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“Does she want me to call her back?”

He sipped his coffee, grimaced, then blew on it. “I believe she just called to tell me you’d lose your scholarship if you don’t go back to school.”

“Well, she’s wrong.” She felt her face flush and turned back to the dishes.

He tried his coffee again, then set it back down. “My sister might come for a visit.”

She shut the water off and stood drying her hands. “Really?”

“McEban found an article about her on his computer. Then he found her phone number.”

“And you called her?”

He nodded. “Last week.”

She watched him turn toward the living room, perhaps imagining he’d heard someone there, and thought she might get a dog again, if only for the noise a dog would make. “Do you think she’ll come?”

He was still looking into the other room. “You mean Marin?”


“I couldn’t say.” He pushed back from the table, squinting at her. “I’m ready for bed now.”

She helped him take his boots off, leaving the room so he could get out of his clothes. When she returned he was under the bedcovers, propped up against a drift of pillows. He’d swung a foot-wide magnifying glass between his face and the book he held open at his waist, the lens attached to a hinged metal arm mounted to the wall above his nightstand.

“I could get you large-print books from the library,” she said.

“That doesn’t have to happen just yet.”

He lowered the book to his lap and she pulled a chair close to the bed, thinking about all the hard conditions under which old men can die, but mostly of Mitch, lying for two years in his cabin just thirty-seven steps out the mudroom door. Reading his John D. MacDonald novels, reading them over again, enjoying his Lucky Strikes and the coffee and chocolates she brought him each morning. Their regimen of small pleasures to provide some relief from the constant speculation about which organ might fail enough to cause them all to cave in.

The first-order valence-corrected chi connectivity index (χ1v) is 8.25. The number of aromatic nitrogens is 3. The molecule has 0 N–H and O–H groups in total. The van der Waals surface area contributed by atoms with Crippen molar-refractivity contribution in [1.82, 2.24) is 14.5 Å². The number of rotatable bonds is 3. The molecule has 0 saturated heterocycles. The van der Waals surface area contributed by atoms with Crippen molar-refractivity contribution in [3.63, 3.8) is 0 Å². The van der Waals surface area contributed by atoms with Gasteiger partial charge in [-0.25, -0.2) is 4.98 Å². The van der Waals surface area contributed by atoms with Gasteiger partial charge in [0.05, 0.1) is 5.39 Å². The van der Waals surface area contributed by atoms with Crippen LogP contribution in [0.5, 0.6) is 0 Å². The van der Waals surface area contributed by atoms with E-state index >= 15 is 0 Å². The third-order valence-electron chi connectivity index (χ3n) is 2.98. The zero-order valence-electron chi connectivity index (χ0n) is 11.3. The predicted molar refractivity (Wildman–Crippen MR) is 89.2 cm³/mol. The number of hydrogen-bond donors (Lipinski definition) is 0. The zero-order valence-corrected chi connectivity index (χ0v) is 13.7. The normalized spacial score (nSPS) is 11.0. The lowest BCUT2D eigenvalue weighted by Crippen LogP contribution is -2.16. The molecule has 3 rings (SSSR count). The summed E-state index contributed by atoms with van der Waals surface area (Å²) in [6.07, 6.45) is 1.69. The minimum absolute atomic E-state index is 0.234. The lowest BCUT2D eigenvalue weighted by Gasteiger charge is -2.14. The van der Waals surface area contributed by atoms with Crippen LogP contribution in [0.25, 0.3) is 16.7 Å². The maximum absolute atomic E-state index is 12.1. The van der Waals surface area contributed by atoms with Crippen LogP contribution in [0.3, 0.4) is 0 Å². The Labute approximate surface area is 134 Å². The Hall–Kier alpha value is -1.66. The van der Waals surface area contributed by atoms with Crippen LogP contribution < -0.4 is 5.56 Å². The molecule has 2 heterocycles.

Einar folded the magnifying glass against the wall and a coyote started up with a series of high-pitched skirlings. They both stared at the window until the animal was done, then he closed the book and held it against his thighs. “I’ll sell this goddamn place and move into the county home before I’ll see you drop out of college to nurse me.”

She placed a hand on the blue-and-red dragon wrapping his forearm from wrist to elbow, but it felt too intimate a gesture and she brought her hand back to her lap. “Is that why you called your sister? Because you don’t think I can take care of you?”

“Marin’s had some trouble. That’s all there was to it.”

He stared at her, unblinking, and she’d always wondered what he saw when he looked so long, searching her face. “I was frightened,” she said.

“Of what?”

She walked to the window, leaning against the wall to the side of the frame. She hooked her hair behind her ears. “The noise.” Her reflection in the glass made her uneasy, so she stepped away. “It was like what Paul told me about the summer he worked on an oil rig. All clank and strain. That’s what Rhode Island sounded like.”

She raised the bottom sash higher and the room swamped with cooler air and she came back to the bed, bending over him. She pushed a fist into the mattress on either side of his hips. “I’m sorry if you think I wasted the money you gave me.”

When that was all she said he expected her to kiss him good night, but she just held her face close, taking shallow, steady breaths.

His eyes stung and he closed them, the memories of when he was her age and gone from home for the first time coming up clearly. The weeks at Fort Jackson in South Carolina, the loud, drunken nights in Columbia or Charlotte, the constant soul-grating wail of his thousands of new neighbors, like a dental drill in his sleep, but he’d had Mitch and a red-haired boy named Ferguson from Colorado Springs to share the dislocation when the panic set in. When the press of the overly treed horizons and the too-wet air made it hard to breathe, he had friends who could help conjure the wind and distance and silence of the Rockies, and then they were shipped on to Inchon.